Have you ever felt like it was so hot out that you could cook an egg on the road? Or do you enjoy incredibly spicy foods for the thrill of it? Well, imagine living in an area that’s hot as fire, around 1,000 °C.

Could anything survive, or would we all be barbecued? It’s time to fire up the grill as things are gonna get toasty. What would happen if the atmosphere was as hot as lava? Would our air catch fire if it was heated to 1,000 °C? And could life survive this extreme heat if it lasted only five seconds?

Throughout history, Earth has experienced some pretty extreme heat, ranging from 204 °C (400 °F) to 2027 °C (3,680 °F). Mind you, these temperatures occurred billions of years ago during Earth’s cooling process.

But certain events provided temporary heat pulses hot enough to almost wipe out all life on Earth. The asteroid impact that demolished the dinosaurs managed to bump up the global temperature by 5 °C (41 °F) for 100,000 years. This impact was equivalent to more than one billion Hiroshima bombs. And yet, life still managed to survive. So, how did anything manage to live through this?

Well, life survived that devastating asteroid because it was a localized event. Areas close to the impact experienced an intense but short-lived heat blast that lasted about 1.5 minutes. It was so hot that parts of Earth’s atmosphere began to boil. That’s around 20 times hotter than any human could tolerate.

However, simulation research suggests that this heat wasn’t evenly distributed across the surface of the Earth. Areas further from the impact experienced a less intense heatwave that lasted up to 7.5 minutes.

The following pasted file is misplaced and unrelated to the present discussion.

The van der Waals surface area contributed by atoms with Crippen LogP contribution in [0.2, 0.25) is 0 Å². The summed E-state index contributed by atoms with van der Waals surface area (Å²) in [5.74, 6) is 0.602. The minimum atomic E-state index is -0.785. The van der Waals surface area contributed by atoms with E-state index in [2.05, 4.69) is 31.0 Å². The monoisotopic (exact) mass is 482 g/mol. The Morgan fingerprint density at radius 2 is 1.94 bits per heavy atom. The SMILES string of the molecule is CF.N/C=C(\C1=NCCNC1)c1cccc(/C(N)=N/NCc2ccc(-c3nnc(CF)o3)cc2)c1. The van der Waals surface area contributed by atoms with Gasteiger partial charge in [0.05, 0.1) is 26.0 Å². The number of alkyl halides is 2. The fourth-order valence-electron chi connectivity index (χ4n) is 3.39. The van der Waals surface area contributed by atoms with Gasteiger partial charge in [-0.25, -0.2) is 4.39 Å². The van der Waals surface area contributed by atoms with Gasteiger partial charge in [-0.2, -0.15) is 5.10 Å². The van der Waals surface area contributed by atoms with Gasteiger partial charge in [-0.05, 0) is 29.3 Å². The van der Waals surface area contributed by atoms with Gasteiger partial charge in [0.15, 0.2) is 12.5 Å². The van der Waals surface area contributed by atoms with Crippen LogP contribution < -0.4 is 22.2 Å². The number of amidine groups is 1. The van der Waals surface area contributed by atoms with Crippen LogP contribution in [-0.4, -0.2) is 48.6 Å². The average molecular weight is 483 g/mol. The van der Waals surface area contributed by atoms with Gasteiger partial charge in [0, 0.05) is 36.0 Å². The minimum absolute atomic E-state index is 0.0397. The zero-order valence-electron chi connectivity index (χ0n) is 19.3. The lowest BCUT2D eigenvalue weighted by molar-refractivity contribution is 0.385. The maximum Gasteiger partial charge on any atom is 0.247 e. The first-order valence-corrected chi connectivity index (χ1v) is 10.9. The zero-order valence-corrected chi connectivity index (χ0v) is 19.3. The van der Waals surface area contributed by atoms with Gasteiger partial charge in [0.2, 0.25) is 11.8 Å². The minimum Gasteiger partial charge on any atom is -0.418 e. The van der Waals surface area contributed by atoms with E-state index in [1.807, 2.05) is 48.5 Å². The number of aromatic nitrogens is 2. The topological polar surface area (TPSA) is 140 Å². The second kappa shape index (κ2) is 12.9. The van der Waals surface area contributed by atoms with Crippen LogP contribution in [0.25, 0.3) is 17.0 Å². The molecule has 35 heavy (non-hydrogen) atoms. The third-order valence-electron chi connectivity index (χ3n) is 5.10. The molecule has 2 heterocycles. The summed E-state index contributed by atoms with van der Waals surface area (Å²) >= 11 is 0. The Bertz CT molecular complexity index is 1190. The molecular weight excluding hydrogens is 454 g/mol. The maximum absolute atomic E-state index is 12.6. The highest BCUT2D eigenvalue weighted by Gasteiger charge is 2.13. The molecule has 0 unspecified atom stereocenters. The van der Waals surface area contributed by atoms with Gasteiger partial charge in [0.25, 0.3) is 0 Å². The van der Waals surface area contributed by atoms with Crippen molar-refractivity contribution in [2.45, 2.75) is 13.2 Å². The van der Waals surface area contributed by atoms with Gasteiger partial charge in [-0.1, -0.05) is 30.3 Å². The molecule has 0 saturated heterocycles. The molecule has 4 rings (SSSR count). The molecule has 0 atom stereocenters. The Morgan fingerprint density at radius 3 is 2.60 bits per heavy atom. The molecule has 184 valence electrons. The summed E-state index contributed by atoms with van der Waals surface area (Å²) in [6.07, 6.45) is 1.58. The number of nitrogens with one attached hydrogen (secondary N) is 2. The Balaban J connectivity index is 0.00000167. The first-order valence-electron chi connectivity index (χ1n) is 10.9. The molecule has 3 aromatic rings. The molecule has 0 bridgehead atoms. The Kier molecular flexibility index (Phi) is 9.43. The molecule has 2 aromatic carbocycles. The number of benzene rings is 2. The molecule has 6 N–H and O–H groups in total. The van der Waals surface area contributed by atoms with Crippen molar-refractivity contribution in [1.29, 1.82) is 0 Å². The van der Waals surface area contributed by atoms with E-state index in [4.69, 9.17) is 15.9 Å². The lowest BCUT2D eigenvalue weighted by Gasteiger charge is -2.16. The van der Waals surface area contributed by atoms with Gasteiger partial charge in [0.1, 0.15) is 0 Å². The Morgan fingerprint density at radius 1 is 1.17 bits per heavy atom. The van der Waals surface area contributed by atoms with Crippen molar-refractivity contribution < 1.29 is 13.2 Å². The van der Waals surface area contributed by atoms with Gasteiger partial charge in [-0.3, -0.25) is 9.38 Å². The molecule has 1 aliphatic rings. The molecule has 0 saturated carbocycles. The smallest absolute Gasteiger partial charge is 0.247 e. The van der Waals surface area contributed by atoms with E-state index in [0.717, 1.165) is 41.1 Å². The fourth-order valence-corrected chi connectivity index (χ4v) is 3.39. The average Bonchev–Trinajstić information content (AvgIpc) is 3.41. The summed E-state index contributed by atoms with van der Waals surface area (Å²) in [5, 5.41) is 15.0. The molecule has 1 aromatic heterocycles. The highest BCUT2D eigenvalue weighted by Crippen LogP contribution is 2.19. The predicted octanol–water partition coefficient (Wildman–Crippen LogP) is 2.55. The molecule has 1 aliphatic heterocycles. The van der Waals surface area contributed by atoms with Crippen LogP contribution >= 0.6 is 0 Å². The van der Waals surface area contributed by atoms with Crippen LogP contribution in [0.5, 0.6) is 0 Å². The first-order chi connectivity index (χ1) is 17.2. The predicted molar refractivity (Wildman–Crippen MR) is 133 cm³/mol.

What’s most peculiar is that researchers discovered that the areas closest to the impact didn’t catch fire. Rather, it was the areas further away from the blast that went up in flames. While these areas weren’t as hot as the impact site, the heat lasted long enough for plants to ignite, causing devastating wildfires.

Okay, but what would happen if we cranked up the heat throughout the atmosphere? Would just five seconds of heat be enough to wipe us out? Well, it’s not the five seconds we need to be worried about. It’s what happens after.

The first thing to catch fire would be our trees, igniting wildfires on a global scale. If you live in a log cabin, well, you might want to relocate. The spread of wildfires worldwide could prevent animals from moving to safety unless they were deep underwater.

Any humans outside would experience second-degree burns. Inhaling the air would be lethal and would destroy your respiratory tract. People who inhale smoke from fires have a greater risk of death than burn victims due to severe lung injuries.

We would all have to hunker down in a refrigerated bunker somewhere to survive. Realistically, it would take weeks or even months for the wildfires to go out. Like an asteroid impact, the overall global temperature would increase several degrees, lasting for hundreds of thousands of years.

We would be facing even more extreme global warming effects, like dangerous weather, mass extinctions, and food shortages worldwide. The most damaging effects would be seen in Earth’s lowest atmospheric layer, the troposphere, where the highest density of gas is.

While you might think the air would catch fire at 1,000 °C, our atmosphere is made up of more than flammable oxygen. 78% of it is the inert gas, nitrogen. Inert gases have extremely low reactivity and don’t catch fire as quickly as oxygen. So, what about higher up, in the thermosphere, where the nitrogen levels are lower?

Well, at such high altitudes, the oxygen density is so extremely low that gas particles don’t collide as often as they do closer to the surface. While Earth doesn’t experience such extreme temperatures in its atmosphere these days, other exoplanets, like WASP-189b, reach surface temperatures of 3,200 °C (5,800 °F). This happens because it orbits its massive star so closely that it absorbs most of its solar radiation.

Notify of

Inline Feedbacks
View all comments